For many years, Greece has been experiencing a financial crisis due to the debt which the country managed to get itself into.
Greece joined the European Union back in 1981, a grand total of 34 years ago.
The Eurozone and the European Union
For those who are wondering, the European Union is not the same thing as the Eurozone.
Quite simply, the Eurozone is a group of countries who are united by the use of the same currency, namely the Euro. Countries in the Eurozone include Italy, Spain and France.
As part of the Eurozone, Greece is eligible to use the Euro, a currency which has been in place since the beginning of 2002. Before this, the currency of Greece was the drachma.
The European Union, on the other hand, is a union of countries which was brought together in order to create better trade and partnerships. These countries do not necessarily have to use the Euro. For example, the United Kingdom is part of the European Union but not part of the Eurozone, since it uses the British Pound.
Why Might a Country Want to Join the Eurozone?
Benefits of being in the Eurozone and using the Euro include the fact that citizens can travel from their own country to another Eurozone country without having to lose out because of exchange rates. It has also helped to stabilise the currency in many countries.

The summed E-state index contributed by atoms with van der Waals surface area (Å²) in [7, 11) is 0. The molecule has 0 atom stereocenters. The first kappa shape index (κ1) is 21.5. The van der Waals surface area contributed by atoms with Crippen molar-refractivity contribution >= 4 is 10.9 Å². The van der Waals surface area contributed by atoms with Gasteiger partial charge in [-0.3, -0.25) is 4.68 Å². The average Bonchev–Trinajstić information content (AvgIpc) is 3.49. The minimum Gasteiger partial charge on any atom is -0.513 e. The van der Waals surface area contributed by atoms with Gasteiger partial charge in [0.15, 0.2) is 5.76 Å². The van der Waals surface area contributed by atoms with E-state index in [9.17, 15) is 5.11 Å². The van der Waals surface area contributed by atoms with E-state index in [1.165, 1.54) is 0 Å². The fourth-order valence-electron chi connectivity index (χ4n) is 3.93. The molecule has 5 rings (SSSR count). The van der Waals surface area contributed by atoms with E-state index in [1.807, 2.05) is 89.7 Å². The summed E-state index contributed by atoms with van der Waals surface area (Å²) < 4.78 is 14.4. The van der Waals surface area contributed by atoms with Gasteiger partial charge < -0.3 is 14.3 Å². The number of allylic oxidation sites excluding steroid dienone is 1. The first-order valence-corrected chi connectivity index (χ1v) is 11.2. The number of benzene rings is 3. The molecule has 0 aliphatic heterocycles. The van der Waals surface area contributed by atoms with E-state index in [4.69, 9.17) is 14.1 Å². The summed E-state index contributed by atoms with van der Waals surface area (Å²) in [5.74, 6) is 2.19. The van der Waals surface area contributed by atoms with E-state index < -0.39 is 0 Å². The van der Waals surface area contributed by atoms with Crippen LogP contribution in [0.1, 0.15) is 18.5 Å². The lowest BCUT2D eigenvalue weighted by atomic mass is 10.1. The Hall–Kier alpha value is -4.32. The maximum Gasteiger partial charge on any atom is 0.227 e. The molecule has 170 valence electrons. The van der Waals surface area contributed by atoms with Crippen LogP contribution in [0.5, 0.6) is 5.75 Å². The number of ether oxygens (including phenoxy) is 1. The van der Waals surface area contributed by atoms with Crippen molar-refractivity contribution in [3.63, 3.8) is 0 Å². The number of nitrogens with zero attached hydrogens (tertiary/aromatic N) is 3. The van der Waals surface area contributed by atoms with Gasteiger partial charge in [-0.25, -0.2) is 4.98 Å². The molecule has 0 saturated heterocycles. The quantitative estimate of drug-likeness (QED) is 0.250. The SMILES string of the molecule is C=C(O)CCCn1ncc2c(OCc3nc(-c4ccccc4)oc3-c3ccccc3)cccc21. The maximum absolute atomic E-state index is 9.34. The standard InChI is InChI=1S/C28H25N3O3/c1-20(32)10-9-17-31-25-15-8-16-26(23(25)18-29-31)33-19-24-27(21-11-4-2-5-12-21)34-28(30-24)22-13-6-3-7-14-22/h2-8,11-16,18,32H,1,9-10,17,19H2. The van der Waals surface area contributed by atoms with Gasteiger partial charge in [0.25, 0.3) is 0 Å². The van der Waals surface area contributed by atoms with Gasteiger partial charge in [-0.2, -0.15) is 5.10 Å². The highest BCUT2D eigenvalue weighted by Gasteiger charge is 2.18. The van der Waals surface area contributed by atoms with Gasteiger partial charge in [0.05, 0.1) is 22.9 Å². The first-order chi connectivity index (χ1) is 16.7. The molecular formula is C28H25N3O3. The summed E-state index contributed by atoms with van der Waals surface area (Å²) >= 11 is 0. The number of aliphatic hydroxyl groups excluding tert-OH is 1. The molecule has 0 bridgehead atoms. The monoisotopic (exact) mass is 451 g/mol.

Greece and the Eurozone
Due to their financial difficulties, Greece could potentially be forced out of the Eurozone if they cannot repay the money to Italy, Germany, France and the European Union, among many other parties who loaned them money.
Since the total debt of Greece is a whopping 360 billion euros, it’s no wonder that the possibility of them being kicked out of the Eurozone is a reality.
Should Greece Leave the Eurozone?
Many politicians and members of the public believe that there is no future for Greece with the Euro, and it would be a good move if they left the Eurozone. They even coined a new term for this possible event – the “Grexit”.
However, others believe that returning to the drachma would be a bad move, and would only make their financial situation even worse.
Apart from the chaos it would cause for Greece to leave the Eurozone, they would also incur even more debt and expenses by doing so.
Betting on Whether Greece Will Leave the Eurozone
William Hill is allowing gamblers to bet on whether they think Greece will leave the Eurozone this year. Greece not leaving the Eurozone has odds of 1/5, while Greece exiting in 2015 has odds of 10/3. Of course, these bets only apply if Greece leaves this year.
Apart from betting on specifically what you think about Greece leaving the Eurozone this year, you can also bet on which country you think will be the first to leave, which some people consider a less risky bet.
On this list are various countries including Italy with odds of 14/1, Cyprus with 5/1 and Ireland at the bottom with 40/1.